(EDIT: There is definitely a case to consider if the BB Failed to call time within reason, and K-Lo's post about calling time is reasonable, but that's a rule 1 decision, and IMO should not further compound an already highly technical rule.)


Regards
Stuart
« Last Edit: December 15, 2011, 04:29:41 AM by Stuart Murray »
Stuart Murray
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Nick C

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Re: Dead hand or reshuffle flop?
« Reply #10 on: December 15, 2011, 09:35:09 AM »
Stuart,
 I have not referred to the BB being skipped as anything at all to do with substantial action. There was none, the BB was in for all bets. The problem that exists in the original post is not covered in any rule that I've ever seen. It can easily be fixed.

 The improper action is pre-mature dealing. The fault lies with the dealer for not giving the raise option to the BB.
    What caused this to occur?
If the Player intentionally hides his cards, or uses some other deceptive method to let action pass him by, then we have a different issue to deal with.
However, when the dealer is at fault (which we will consider as the most common error), What rule specifically covers this scenario?

Stuart quoted RROP Irregularities... a simple addition like the following:

 If the raise option is not offered to the Big Blind pre-flop, the flop MUST be reshuffled... I don't like it, but in my opinion that's the way rules should be written.
What's wrong with this addition? I'll tell you what I think. There will be a new debate at tables everywhere when player's start arguing over whether the dealer gave the BB the option, or not!

OR

If the raise option is not offered to the Big Blind pre-flop, the flop WILL remain as long as the pot has not been raised... I like this one.

If the dealers are trained properly and concentrate on the game (instead of watching football on the Telly) this will never happen.
 

That's the way I see it.
« Last Edit: December 15, 2011, 03:17:48 PM by Nick C »

Spence

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Re: Dead hand or reshuffle flop?
« Reply #11 on: December 15, 2011, 08:02:31 PM »
I'm a little surprised that no one wants to take the hard line approach and kill the players hand. K-lo's response about the length of time passed being a factor on the ruling is exactly why I raised the question. This should be the point that we are arguing. Is substantial action a rule without question or is this the kind of circumstance where rule #1 supercedes everything else. My issue with the time passing approach is that it would be tough to enforce as the TD getting to the action is going to take some time as well. In this circumstance though, it seems pretty close to intentional to me so I think a penalty would be warranted. Killing the hand would be penalty enough or refuse the option of reshuffling and give this person a one hand penalty with the warning to be more observant in the future.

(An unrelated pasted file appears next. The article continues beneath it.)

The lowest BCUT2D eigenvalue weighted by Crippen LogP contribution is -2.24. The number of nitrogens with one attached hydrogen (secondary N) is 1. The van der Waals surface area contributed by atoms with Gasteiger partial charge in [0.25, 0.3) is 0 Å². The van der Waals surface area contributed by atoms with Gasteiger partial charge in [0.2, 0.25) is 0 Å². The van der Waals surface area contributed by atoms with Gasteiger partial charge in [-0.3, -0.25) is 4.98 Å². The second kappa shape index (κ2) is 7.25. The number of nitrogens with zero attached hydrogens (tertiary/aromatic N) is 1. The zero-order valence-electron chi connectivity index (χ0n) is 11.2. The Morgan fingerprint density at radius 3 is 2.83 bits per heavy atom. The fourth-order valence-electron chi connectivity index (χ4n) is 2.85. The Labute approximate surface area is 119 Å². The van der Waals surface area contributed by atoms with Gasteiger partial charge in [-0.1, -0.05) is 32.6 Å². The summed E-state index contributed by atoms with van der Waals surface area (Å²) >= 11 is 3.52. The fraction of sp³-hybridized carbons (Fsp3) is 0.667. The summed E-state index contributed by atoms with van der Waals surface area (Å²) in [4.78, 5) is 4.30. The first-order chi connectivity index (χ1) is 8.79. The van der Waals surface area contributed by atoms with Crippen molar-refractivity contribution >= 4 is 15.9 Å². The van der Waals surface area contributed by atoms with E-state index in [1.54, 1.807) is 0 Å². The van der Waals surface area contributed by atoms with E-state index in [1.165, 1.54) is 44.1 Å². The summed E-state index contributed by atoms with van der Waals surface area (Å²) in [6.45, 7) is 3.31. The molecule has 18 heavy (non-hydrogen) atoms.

Nick C

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Re: Dead hand or reshuffle flop?
« Reply #12 on: December 15, 2011, 10:38:16 PM »
I've got to be missing something here. Spence, your original question was about the BB being skipped his raise option on the first betting round. What hand should be killed? And why? I'm lost on this one.

K-Lo

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Re: Dead hand or reshuffle flop?
« Reply #13 on: December 15, 2011, 11:18:37 PM »
Hi Spence:

When I first thought about how I might change the rule if I had the chance, I did consider whether it would be fair to take that hard line and suggest that the BB's hand should automatically be dead once the flop was dealt, no matter what.  I presume that one would favor taking that hard line if one was of the view that players who do not stop the flop from being dealt to explicitly accept/decline an option to raise their BB (where one assumes that the BB ought to know that he has the option) should be considered just as "guilty" as players who do not explicitly stop the flop from being dealt to decide whether or not to fold/call/raise while facing an outstanding bet.